This reasoning is why I went for LiDAR, not to pick out the aircraft for that is buried, but to give me a ground surface picture I could pore over to see where the billdozer driver went all over that hill and to assess for "any change" in the natural flow of the land on the hill.

Even today I found something I did not know but there again, it was something that nagged at me. There is the old adage of "You learn something every day" and I am a firm believer in that . Today, I found a small valley on the hill that I did not know existed, yet, there it is, if you use all the resources you can muster, those resources as I mentioned in my earlier post today, so I say, "all is not lost". I just need the funding.

Last edited by David Billings; 4th Mar 2018 at 06:40.
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Old 5th Mar 2018, 04:01
  #195 (permalink)  
 
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Originally Posted by MJA Chaser View Post
Maybe of interest to this intriguing project in PNG: The use of a magnetometer in the search for VH-MDX in the Barrington Tops was research recently.
Do you have any detail on this research? I'm going through the process at the moment and it would be useful to know more about the inputs and outcome of any evaluation.

FP.
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Old 5th Mar 2018, 05:06
  #196 (permalink)  
 
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Originally Posted by First_Principal View Post
Do you have any detail on this research? I'm going through the process at the moment and it would be useful to know more about the inputs and outcome of any evaluation.

FP.
Yes, in a nut shell the size of the target is so small that a commercially available magnetometer needs to be within an estimated 20m of the target to detect it. Virtually impossible in a rainforest. Magnetometers are useful for finding large ferrous bodies and a wreck of a light aircraft isnít a large ferrous body.



What process are you going through and for what? Maybe PM me??
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Old 5th Mar 2018, 05:37
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Ok, thanks. I was interested in the type of magnetometer researched (eg. fluxgate, caesium, potassium etc), their sensitivity, the type/mass of the target material and whether the proposed search was as a plotted and post-processed survey or simple MAD etc.

I'd be keen to follow up if you've got this detail? That's the research and process I'm presently following up so if there's someone to speak with who has been through this, at least in part, it could be useful.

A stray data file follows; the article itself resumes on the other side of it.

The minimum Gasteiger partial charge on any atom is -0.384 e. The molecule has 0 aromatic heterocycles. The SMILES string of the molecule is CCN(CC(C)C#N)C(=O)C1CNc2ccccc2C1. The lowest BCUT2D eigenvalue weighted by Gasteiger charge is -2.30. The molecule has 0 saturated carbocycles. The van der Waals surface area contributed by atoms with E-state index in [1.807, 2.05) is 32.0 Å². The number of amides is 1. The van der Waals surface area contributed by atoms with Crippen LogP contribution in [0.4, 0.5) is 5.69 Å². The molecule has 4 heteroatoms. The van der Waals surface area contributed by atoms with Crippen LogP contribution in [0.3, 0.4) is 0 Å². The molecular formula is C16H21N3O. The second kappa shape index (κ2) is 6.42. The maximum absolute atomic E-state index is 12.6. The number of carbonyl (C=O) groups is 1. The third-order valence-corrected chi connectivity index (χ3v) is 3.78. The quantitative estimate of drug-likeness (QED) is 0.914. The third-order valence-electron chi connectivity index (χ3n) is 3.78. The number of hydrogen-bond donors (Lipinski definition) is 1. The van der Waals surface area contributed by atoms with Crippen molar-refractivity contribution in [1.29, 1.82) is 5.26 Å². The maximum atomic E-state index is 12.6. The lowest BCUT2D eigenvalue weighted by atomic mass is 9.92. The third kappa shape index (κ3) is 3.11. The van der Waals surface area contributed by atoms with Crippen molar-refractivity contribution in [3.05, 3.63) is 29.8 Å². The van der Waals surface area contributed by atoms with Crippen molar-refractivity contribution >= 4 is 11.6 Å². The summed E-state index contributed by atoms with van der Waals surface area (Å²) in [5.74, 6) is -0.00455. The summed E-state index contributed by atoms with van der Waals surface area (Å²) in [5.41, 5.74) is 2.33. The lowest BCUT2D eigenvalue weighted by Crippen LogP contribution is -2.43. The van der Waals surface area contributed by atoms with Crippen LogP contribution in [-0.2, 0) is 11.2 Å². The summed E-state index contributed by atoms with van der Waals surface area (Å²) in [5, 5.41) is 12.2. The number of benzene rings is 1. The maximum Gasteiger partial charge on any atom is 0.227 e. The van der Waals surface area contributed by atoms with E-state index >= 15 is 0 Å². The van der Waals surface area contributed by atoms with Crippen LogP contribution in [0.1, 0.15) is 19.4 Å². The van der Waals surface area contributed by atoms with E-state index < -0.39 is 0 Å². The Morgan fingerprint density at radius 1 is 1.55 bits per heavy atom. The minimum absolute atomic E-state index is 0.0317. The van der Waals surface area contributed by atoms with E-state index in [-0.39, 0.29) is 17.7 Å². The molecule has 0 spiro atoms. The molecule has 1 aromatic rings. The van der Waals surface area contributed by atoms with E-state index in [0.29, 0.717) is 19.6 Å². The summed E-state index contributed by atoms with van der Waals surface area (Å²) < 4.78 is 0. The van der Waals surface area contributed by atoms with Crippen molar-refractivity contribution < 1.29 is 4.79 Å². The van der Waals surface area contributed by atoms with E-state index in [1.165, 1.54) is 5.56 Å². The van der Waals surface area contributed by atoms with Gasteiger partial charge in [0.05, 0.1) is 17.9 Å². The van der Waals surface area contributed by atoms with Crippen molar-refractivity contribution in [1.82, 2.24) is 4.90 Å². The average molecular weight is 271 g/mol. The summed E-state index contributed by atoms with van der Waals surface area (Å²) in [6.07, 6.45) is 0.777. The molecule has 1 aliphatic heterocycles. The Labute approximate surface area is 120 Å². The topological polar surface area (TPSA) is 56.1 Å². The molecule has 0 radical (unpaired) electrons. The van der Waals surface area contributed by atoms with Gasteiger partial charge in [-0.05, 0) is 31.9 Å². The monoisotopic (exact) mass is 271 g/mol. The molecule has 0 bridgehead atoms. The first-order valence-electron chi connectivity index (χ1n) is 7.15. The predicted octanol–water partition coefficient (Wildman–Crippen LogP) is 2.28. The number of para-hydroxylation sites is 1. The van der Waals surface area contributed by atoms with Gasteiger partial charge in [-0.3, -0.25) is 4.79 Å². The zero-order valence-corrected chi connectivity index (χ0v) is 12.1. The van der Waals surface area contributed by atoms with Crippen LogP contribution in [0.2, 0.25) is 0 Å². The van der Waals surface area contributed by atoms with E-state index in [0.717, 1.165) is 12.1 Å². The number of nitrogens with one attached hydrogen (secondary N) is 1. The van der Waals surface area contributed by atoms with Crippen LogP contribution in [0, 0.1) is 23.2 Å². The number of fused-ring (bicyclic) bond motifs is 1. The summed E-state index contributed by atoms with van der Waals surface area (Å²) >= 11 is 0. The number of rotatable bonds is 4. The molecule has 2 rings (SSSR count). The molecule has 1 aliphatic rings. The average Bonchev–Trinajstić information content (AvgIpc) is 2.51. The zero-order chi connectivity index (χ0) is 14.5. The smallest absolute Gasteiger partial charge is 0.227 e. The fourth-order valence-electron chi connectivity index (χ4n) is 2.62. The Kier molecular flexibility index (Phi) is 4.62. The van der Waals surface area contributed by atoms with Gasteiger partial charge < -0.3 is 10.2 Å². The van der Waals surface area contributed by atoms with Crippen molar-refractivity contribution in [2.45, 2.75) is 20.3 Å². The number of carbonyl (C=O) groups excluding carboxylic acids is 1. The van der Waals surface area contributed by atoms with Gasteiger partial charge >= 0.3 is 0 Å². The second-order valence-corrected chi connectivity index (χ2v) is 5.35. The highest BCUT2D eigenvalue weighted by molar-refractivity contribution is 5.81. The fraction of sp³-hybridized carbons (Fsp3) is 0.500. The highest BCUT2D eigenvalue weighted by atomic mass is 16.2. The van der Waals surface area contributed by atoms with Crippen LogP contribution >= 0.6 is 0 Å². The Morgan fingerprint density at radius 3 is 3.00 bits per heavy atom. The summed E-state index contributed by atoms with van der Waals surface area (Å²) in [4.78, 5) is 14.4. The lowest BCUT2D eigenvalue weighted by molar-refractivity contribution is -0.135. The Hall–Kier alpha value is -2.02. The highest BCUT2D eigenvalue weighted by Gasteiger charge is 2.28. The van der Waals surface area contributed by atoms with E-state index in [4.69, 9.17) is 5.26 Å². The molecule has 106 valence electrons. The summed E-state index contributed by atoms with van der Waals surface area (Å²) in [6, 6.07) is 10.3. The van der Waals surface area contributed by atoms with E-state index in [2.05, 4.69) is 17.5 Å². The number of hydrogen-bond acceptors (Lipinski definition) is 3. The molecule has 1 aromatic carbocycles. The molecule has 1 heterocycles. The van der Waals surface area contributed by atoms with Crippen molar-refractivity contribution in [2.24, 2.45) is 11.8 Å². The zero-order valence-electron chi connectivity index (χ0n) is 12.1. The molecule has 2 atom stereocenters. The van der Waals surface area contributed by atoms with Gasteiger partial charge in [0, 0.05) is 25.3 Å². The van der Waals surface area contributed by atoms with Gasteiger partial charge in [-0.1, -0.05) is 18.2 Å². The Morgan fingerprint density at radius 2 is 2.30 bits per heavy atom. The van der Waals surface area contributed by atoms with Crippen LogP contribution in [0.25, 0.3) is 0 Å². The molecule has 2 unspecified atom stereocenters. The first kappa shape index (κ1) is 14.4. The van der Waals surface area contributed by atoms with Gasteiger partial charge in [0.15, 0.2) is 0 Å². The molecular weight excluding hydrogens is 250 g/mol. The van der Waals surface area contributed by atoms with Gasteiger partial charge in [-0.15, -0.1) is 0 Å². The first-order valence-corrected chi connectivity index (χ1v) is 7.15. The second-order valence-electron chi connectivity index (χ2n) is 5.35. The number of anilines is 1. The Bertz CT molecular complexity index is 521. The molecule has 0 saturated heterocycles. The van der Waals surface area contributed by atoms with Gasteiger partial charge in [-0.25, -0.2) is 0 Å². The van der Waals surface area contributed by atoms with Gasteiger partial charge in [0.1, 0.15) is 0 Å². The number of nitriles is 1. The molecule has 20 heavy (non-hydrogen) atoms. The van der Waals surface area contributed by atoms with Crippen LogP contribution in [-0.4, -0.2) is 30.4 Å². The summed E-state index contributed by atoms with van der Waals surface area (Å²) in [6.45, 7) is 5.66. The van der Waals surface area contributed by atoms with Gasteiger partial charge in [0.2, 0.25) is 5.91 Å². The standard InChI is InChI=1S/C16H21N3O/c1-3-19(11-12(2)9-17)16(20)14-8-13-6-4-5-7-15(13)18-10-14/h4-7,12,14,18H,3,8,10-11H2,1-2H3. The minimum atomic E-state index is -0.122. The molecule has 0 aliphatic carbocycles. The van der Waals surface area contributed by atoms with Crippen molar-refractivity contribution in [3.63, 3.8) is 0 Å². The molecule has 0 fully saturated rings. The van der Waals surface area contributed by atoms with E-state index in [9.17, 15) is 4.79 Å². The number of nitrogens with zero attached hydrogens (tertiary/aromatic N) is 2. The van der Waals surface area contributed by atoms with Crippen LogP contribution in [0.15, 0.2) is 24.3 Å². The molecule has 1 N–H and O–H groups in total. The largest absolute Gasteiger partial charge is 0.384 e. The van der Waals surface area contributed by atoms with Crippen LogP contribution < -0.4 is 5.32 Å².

FP.
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Old 5th Mar 2018, 05:50
  #198 (permalink)  
 
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Thumbs up

[QUOTE=...., the type/mass of the target material ....

FP.[/QUOTE]

A Cessna 210. That was the problem, to small to detect from hundreds of meters away. We didnt go to any more further assesment.

Others did try back mounted devices walking around in the bush which werent practicle plus a sensing array was hovered over another Cessna at an airfield in another attemp to see if it could work and couldnt detect what they could see.

Very frustrating as it would be great if it could be proved to work.
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Old 5th Mar 2018, 08:40
  #199 (permalink)  
 
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Quite, I wouldn't expect 100's of metres range, but if it wasn't possible to detect a 210 at say 20 or 30 metres I suspect the equipment may not have been ideal for the task in hand.

I base this on my magnetometers which (as earlier noted) will detect a mass similar to a wasp engine at around 15m. These are older mags, modern units should be significantly better - these are what I'm trying to gain some insight on.

I understand David's desire to use LiDAR, but it's highly unlikely to detect a 'plane per se, although it will give the lie of the land as he's stated. If one had infinite resource then that could help, but without that luxury I'm interested to see if modern magnetic equipment could or would be suitable for the task of directly locating the craft.

If so then it may be a cost-effective option that becomes viable for this search, but beside that it could also be useful for others - as you've alluded to. Hence I think it's worth spending some time on. If you had contact details for those that carried out the work with the array you mention that might be useful, thanks.

FP.
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Old 5th Mar 2018, 09:00
  #200 (permalink)  
 
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would the magnetos provide some signal? Also the crank on a radial is going to be wrather short compared to an inline engine.. Is the magnetometer signal a function of geometry as well as mass?

If 20m range on a wasp crankshaft could be reliably demonstrated would it be technically possible ( not necessarily financially) to grid the area into 20 x 20 squares and "dip' the magnetometer as in dipping sonar from a helo?